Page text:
Itʼs a cliche but the gaze is everything. In Norway perhaps what hit most when I first arrived was the averted gaze. The fact that people very rarely meet your eyes. At least compared to what I was used to in Jamaica! Perhaps this directness of the Caribbean gaze is the most obvious influence in my work.
Growing up as I did in Germany as a small child, as part of mixed race family, then later Jamaica and then Canada and now here in Norway has definitely honed that fascination in the gaze. The different ways we are perceived and perceive others. In a way it has come full circle from being objectified as an oddity as a child in Germany to moving to Norway in the late 80ʼs and being an oddity here. From coming from a mixed race family to creating a band of misfits of their own. A blended family of Jamaican-Canadian, Norwegians scattered over three different continents and as different in terms of disposition, countenance and interests as you can imagine.
C – It seems like your bring different themes, and make the viewers question about : family, legacy, black empowerment, POC struggles… Tell us more about it
As a painter I share my personal narratives, my personal stories through paintings and in my case it’s ended up being about the outsider. The misfit if you will. But I think the older I have become the more I understand that being a so- called outsider is, for most of us, a natural state.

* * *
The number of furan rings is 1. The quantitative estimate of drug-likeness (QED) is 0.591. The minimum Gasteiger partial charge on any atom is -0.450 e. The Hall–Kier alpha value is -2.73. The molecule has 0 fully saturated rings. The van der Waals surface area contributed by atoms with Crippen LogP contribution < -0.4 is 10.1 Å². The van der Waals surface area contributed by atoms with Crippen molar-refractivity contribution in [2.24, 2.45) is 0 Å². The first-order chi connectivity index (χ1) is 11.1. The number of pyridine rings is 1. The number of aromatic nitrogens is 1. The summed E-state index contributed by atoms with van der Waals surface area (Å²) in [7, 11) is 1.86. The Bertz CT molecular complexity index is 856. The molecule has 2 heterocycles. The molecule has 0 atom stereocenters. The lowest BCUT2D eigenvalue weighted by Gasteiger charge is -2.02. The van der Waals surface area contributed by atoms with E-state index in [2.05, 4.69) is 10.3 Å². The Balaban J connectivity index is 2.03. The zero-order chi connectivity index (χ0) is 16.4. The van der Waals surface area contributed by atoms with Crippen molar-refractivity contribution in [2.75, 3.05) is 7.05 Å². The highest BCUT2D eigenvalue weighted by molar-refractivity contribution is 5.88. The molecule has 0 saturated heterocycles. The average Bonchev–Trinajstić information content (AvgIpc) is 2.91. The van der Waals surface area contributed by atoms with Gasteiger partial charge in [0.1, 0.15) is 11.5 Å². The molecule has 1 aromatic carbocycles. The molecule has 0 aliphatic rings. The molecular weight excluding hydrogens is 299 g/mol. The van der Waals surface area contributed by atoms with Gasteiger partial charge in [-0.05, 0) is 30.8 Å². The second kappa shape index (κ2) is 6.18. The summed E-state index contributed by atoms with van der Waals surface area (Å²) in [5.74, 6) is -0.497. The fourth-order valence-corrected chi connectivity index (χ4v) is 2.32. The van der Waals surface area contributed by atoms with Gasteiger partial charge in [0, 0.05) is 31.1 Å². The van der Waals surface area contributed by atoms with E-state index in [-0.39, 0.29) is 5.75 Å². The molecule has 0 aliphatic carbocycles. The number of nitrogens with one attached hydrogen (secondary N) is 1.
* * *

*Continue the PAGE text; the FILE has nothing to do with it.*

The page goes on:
Some of us are more obviously outsiders simply by virtue of the way we look, what and who we identify as, and whatever other obvious difference presents itself in any given situation. I bring my own personal outsiderness to my paintings.
The result of growing up in various different cultures and also that of being visibly different in a predominantly white society. I also bring to my paintings a perceived otherness. The otherness that others define me as. An “othering which I myself donʼt really feel…canʼt really relate to. I donʼt want my “differentness” defined by anyone elseʼs standards.
I have often wondered at the number of times I have been asked how I feel to be the only black or brown person in the room. There are a lot of ways I can answer this but essentially I think my answer is that itʼs a problem with the room and not me.
I donʼt want my “differentness” defined by anyone elseʼs standards.
Whoever defines your so-called “otherness” has the power. I would like to think that I my outsiderness is defined by me. At least at stage of my life! I hope that we can all feel like we are misfits, in between, changing, redefining what think and see and acknowledging differences without judgement or fear.
In my work I try to explore the fluid boundaries between difference and sameness, a theme which I think the current pandemic lends a unique perspective. This pandemic has exposed our shared fragility.
But fragility is relative: we are all in the same situation and yet we are not. Our individual experiences depend on highly different political, economic, and social realities. We are suffering individually but we have set of circumstances that transcend the binary of differences and sameness and bring into focus the scope of experiences in-between. It is these experiences “in-between” that I try to capture in my art. What separates us also connects us.